Treasury prices posted strong gains Friday on the mixed August employment report, which left the door open for another easing move by the Federal Reserve.

Late in the afternoon, the 30-year bond was almost a point higher and yielded exactly 8%.

Traders said the buying seen in the wake of the employment report was impressive.

"the market just has a great tone to it," a government note trader said. "There was only one setback all day, and that was met by buying."

Even the Fed's failure to signal an easing move, which many traders had hoped would happen Friday morning, did not stop the market from moving higher.

Analysts said the mixture of strong and weak numbers in the jobs report gave the Fed room to ease policy again, but did not force it to move immediately.

The good news for the bond market included the modest 34,000 gain in August payrolls, close to the 25,000 consensus forecast, and a downward revision to July's decline, which now stands at 73,000, after having been reported as a 51,000-job drop last month.

"Employment has bacically shown no growth since May and that's not generally the kind of direction you'd like to see early in an economic recovery," said Robert Chandross, chief economist at Lloyds Bank.

Continuing the pattern seen in other recent reports, much of the improvement occurred in manufacturing, which gained 42,000 jobs, while little strength was seen in construction or in the service sector, excluding health care.

Analysts said the increases in the work week and hourly earnings were not as impressive as they looked, since both components had declined in July. Nor did they count the 6.8% unemployment rate, unchanged from July, as a plus, since it only occurred because the size of the workforce fell again last month.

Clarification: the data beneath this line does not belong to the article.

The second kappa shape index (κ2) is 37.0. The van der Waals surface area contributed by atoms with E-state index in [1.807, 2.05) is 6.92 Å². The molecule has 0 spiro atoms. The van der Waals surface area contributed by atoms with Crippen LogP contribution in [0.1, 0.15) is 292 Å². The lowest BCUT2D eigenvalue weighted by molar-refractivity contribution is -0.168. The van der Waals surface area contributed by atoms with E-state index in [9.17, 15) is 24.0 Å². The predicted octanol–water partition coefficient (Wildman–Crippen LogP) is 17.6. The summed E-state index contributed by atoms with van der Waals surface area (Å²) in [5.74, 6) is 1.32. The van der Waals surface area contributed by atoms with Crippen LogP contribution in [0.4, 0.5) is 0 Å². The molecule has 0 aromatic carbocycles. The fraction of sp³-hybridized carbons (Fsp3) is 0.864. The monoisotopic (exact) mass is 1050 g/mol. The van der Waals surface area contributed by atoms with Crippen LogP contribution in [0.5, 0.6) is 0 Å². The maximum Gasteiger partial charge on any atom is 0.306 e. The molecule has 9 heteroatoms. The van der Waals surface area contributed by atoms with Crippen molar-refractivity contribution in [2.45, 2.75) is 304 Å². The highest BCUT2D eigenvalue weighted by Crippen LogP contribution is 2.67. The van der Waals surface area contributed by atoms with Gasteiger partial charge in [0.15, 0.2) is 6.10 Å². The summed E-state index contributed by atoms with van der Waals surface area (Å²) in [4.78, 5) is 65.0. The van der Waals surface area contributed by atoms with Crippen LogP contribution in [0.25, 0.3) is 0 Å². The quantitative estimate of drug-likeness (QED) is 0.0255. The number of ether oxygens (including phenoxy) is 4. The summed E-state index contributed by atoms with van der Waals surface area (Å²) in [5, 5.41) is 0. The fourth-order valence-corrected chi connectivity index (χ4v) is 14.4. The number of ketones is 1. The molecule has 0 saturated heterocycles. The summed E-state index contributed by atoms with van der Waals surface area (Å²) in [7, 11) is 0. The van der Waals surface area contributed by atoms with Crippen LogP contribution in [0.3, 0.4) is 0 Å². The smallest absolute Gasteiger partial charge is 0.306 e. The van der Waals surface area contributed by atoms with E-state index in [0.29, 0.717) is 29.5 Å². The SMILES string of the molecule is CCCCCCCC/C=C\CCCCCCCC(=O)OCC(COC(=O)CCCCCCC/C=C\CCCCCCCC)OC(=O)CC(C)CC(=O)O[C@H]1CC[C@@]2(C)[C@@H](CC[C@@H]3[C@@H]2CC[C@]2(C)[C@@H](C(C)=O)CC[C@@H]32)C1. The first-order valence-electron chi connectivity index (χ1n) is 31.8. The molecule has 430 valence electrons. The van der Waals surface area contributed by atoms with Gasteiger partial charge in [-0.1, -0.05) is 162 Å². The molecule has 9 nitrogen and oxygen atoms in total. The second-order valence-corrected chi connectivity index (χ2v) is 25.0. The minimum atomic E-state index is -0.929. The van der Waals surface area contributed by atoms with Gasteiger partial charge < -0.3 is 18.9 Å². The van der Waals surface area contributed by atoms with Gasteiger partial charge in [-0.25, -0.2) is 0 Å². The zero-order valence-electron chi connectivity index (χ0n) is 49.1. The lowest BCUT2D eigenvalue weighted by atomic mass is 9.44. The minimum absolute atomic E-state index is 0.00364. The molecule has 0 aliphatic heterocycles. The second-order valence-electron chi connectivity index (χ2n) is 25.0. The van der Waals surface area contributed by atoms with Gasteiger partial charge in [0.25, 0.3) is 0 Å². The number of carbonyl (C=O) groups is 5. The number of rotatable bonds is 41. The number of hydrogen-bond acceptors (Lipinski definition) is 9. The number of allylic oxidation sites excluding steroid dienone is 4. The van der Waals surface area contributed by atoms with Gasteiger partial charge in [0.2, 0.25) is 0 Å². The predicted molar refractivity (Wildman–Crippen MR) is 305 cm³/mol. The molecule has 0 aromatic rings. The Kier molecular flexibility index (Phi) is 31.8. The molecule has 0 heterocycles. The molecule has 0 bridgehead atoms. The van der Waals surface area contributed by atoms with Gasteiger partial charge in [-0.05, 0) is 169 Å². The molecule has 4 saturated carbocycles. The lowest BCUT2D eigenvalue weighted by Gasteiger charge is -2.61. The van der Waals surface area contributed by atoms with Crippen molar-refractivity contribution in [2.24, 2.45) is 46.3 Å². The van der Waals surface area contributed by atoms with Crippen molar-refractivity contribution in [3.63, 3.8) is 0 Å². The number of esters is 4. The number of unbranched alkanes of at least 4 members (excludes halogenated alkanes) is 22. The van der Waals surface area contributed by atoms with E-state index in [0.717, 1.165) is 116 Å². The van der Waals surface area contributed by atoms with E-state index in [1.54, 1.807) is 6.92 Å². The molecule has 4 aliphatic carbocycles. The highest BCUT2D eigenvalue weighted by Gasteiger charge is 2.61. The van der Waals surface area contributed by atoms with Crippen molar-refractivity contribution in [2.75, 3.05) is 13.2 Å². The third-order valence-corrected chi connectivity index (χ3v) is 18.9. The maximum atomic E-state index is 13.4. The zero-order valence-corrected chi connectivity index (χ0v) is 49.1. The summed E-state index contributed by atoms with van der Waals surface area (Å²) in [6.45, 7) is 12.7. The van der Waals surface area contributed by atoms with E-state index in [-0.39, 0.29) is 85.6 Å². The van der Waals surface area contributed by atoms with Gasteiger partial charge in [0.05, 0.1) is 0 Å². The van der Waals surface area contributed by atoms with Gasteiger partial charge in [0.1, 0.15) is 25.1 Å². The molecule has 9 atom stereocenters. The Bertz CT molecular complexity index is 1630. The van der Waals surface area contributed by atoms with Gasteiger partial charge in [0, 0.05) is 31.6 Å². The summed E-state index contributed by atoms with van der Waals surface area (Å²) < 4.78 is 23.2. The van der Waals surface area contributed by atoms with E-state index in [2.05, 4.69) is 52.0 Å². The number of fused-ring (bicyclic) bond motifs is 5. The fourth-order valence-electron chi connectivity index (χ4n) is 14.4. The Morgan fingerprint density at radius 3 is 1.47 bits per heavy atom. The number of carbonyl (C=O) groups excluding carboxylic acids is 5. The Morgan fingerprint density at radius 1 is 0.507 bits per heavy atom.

In fact, that decline is a bad sign for the economy, since it probably indicates some workers have given up on finding jobs, said Joel Naroff, a senior economist at Fidelity Bank. Only people who are working or looking for work are counted in the labor force.

Most economists said the mediocre performance of the labor market makes it likely the Fed will ease again to make sure the recovery continues. But since the August jobs statistics showed some strength, the Fed can take its time and wait to see more numbers, they said.

"I think the Fed will ease, but they could wait at least until we get the consumer and producer price indexes" late this week, Mr. Chandross said.

"I think they would like to see long-term rates come down a bit," he added. "They want to be very careful in timing things so as not to upset the long end."

Martin Mauro, a senior economist at Merrill Lynch, expects the Fed to ease "in a few weeks," after it sees more numbers, including more money supply statistics and Friday's retail sales report for August.

Prices surged Friday morning as soon as the jobs report was released, settled in at higher levels late in the morning, then reached the day's highs near the close of the futures market.

Henry Copeland, a Treasury trader at Bank Julius Baer, said the lack of upcoming supply might have encouraged retail buying Friday.

The next coupon auctions aren't until the end of the month, and the next quarterly refunding is two months away. "It's a while before the next shipment of inventory comes in," he said.

And even though the Fed did not announce any change of policy Friday, traders said hopes for an easing underpinned the market's good mood. "The general bias is the next move is to ease," the note trader said.